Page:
After former No. 1 Michigan State fell to North Carolina last week, Arizona was upgraded to a spot atop the Associated Press college basketball poll for the first time in a decade.
Wednesday evening, Arizona debuted at No.1 against an athletic and feisty New Mexico State Aggies’ squad.
The Wildcats did not disappoint.
After a sluggish start, where Arizona seemed a bit bogged down by the expectations of a No. 1 ranking and missed on seven of their first nine shots, the Wildcats ended up dominating New Mexico State on both ends of the floor.
Arizona moved to 10-0 after a 74-48 KO of the Aggies at McKale Arena in Tucson.
Although, Arizona’s 6-foot-7 freshman forward Rondae Hollis-Jefferson stole the evening’s spotlight following his voracious left-handed flush with approximately 1:00 left in the first half, the Wildcats’ suffocating team defense was equally impressive.
Arizona head coach, Sean Miller directs a defensive scheme known as the Pack line defense.
It’s a tactical approach created by basketball guru, Dick Bennett; father of current University of Virginia head coach, Tony Bennett.
The “Pack line” as it’s known among basketball insiders predicates on intense ball pressure while re-enforcing on-ball pressure with tremendous help defense.
What follows are several key indicators Arizona is executing the Pack line successfully.
Defensive Field Goal Percentage
Successful Pack line defenses apply great ball pressure while employing relentless help defense.
Opposing teams are harrassed into haphazard dribble drives or passes to non-scoring areas, where the subsequent shot attempts are low percentage heaves or acrobatic peepers around the basket.
Against New Mexico State, the Wildcats held the Aggies to just 15-of-46 (32.6 percent) from the field including 2-of-11 (18.2 percent) from beyond the arc.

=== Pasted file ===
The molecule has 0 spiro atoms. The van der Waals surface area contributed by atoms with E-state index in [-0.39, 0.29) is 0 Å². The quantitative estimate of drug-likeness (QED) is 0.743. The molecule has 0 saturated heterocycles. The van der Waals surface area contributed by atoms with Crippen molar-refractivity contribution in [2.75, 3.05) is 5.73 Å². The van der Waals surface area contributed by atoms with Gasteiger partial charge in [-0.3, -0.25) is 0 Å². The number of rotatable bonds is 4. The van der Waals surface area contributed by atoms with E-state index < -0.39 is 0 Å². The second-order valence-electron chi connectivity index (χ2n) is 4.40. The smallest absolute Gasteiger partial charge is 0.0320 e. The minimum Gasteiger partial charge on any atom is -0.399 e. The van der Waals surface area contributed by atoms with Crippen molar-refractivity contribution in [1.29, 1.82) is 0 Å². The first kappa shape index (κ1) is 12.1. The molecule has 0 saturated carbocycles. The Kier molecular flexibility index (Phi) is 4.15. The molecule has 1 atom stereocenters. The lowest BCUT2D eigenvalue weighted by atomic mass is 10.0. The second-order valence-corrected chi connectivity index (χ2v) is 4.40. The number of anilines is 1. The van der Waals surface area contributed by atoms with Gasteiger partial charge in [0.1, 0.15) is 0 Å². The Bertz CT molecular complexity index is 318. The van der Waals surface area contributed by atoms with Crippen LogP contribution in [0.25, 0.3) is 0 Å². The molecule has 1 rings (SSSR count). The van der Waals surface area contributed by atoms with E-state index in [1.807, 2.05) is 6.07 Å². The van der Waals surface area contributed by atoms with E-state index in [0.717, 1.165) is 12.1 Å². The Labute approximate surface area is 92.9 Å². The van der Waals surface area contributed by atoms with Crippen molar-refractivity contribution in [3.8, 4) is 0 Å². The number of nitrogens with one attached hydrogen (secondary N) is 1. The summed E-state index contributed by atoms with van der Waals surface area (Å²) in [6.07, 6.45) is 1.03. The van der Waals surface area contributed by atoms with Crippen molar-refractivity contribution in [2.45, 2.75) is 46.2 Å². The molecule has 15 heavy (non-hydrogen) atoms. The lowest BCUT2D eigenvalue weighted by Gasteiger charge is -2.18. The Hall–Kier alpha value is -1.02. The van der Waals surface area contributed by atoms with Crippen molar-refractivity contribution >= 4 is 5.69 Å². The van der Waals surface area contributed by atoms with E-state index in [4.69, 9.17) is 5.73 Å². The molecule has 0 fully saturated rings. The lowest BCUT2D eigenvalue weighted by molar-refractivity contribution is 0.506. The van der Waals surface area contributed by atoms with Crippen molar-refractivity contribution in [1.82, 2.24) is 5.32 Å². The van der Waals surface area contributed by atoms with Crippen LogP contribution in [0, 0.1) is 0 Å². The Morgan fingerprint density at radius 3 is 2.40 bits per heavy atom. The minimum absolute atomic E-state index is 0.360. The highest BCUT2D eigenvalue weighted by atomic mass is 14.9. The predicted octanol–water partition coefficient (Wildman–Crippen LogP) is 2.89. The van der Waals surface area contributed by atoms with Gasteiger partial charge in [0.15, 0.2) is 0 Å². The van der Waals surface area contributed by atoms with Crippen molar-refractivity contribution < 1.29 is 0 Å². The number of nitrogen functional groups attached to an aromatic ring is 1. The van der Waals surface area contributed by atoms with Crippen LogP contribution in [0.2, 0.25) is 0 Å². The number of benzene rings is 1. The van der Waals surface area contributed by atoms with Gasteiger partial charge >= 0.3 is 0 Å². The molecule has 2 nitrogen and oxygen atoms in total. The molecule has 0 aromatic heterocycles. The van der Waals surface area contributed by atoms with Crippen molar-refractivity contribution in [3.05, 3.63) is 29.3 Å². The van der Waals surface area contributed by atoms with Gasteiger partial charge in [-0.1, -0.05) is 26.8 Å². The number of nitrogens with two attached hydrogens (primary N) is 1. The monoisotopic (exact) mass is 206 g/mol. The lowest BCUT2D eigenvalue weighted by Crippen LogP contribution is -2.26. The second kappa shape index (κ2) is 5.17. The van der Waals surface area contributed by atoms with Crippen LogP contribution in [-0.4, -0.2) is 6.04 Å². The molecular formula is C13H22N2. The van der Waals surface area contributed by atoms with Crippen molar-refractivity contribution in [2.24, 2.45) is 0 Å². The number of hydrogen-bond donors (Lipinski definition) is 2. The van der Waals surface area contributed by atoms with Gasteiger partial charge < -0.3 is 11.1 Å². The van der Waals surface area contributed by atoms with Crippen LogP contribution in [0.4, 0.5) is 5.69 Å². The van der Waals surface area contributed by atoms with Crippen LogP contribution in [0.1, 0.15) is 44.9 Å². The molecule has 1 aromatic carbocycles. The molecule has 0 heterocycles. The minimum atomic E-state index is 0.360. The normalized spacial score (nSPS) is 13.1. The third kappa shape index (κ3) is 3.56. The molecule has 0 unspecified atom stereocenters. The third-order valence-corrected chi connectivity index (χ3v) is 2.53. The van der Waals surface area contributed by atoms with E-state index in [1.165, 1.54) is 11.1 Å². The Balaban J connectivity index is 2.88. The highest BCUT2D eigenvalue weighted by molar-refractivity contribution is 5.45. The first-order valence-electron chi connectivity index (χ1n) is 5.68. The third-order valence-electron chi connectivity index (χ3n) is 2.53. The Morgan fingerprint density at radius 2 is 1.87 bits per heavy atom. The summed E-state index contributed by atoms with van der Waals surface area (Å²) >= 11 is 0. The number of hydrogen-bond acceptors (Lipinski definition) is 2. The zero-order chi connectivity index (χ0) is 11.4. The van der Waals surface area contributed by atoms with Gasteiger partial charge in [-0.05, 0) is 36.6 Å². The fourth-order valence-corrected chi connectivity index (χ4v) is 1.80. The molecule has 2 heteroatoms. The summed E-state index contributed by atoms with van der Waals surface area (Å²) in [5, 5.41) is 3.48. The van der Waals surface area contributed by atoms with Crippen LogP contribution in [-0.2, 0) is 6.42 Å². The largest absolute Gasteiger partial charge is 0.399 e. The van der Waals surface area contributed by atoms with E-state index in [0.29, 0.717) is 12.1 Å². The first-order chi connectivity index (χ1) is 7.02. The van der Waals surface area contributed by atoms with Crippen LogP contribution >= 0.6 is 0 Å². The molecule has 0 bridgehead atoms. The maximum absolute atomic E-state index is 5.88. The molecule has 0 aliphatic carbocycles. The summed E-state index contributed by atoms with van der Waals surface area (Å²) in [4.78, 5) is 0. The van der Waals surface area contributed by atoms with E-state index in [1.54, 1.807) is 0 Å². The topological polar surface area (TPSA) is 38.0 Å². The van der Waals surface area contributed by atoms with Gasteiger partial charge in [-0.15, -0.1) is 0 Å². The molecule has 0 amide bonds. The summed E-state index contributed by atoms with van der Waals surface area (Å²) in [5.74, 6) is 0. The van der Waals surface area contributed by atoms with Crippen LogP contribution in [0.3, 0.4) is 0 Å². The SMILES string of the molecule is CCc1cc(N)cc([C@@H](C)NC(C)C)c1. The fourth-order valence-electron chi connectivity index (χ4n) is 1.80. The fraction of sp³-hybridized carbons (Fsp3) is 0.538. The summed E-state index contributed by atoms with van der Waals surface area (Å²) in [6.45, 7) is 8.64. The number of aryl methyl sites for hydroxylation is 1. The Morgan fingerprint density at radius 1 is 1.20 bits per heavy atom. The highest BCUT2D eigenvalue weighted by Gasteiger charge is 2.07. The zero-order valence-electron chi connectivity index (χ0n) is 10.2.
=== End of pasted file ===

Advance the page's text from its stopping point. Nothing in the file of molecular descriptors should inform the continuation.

On the season, Arizona’s opponents are 203-of-557 (36 percent) shots from the field and 44-of-162 (27 percent) shots from three.
A standard generally accepted among coaches is a defensive field goald percentage anywhere between 39-43 percent and a 3-point defensive field goal percentage somewhere between 29-33 percent.
The Wildcats are enforcing shooting percentages well below these numbers.
Protect the Paint.
Difficult shot-opportunities outside of the typical scoring areas is a by-product of an effective Pack line.
Furthermore, a key emphasis of the Pack line is an acute ability to deter lay-ups, easy post-ups, middle drives and mid-range jump shots.
Coach Miller’s squad meets these expectations and some.
According to Synergy Sports, Arizona has allowed only 36 points on 64 possessions from 17-feet and in; equating to .56 points-per-possession, which is excellent!
More impressive is the Wildcats’ ability to defend post play. On 49 possessions, teams have scored a meager 32 points, which gives way to .65 points-per-possessions.
In other words, 32.7 percent of opponents’ scoring comes from 7-feet and in.
It doesn’t take a coach to tell you that that is dyer for opposing offenses and speaks volumes for Arizona’s ability to protect the paint.
Run teams off the 3-point line.
Due to substantail help defense, Pack line defenses are instructed to take away 3-point-shot attempts altogether; instead of merely trying to contest them, or provoke an opposing shooter form some sort of long-distance hoist.
Well, Arizona is holding teams to 27 percent (37-of-137) from beyond the arc.
Finally, for the hoops’ fan who observes games with what my former college coach, Fran O’Hanlon, refers to as a “critical eye,” here are few other bullet points symbolic of Arizona’s successful Pack line defense.
- On-the-ball pressure remains consistent regardless of where the basketball is on the floor.
- Regardlesss of who the Wildcats face, their fundamental tendencies do not waiver (there are many teams in college basketball that will base their defensive strategy almost entirely on their staff’s scouting report opposed to solid and unconditional principles built up over time).
- Coach Miller’s team does whatever is necessary to not allow opposing teams to openly attack the middle of the floor. You will notice Arizona players positioning their bodies in ways that force the action to the outside i.e. dribbles drives, base line penetration, etc.
- Close-outs on the basketball are intense and with high hands, which is meant to deter wide-open jump shots and easy post-entry passes.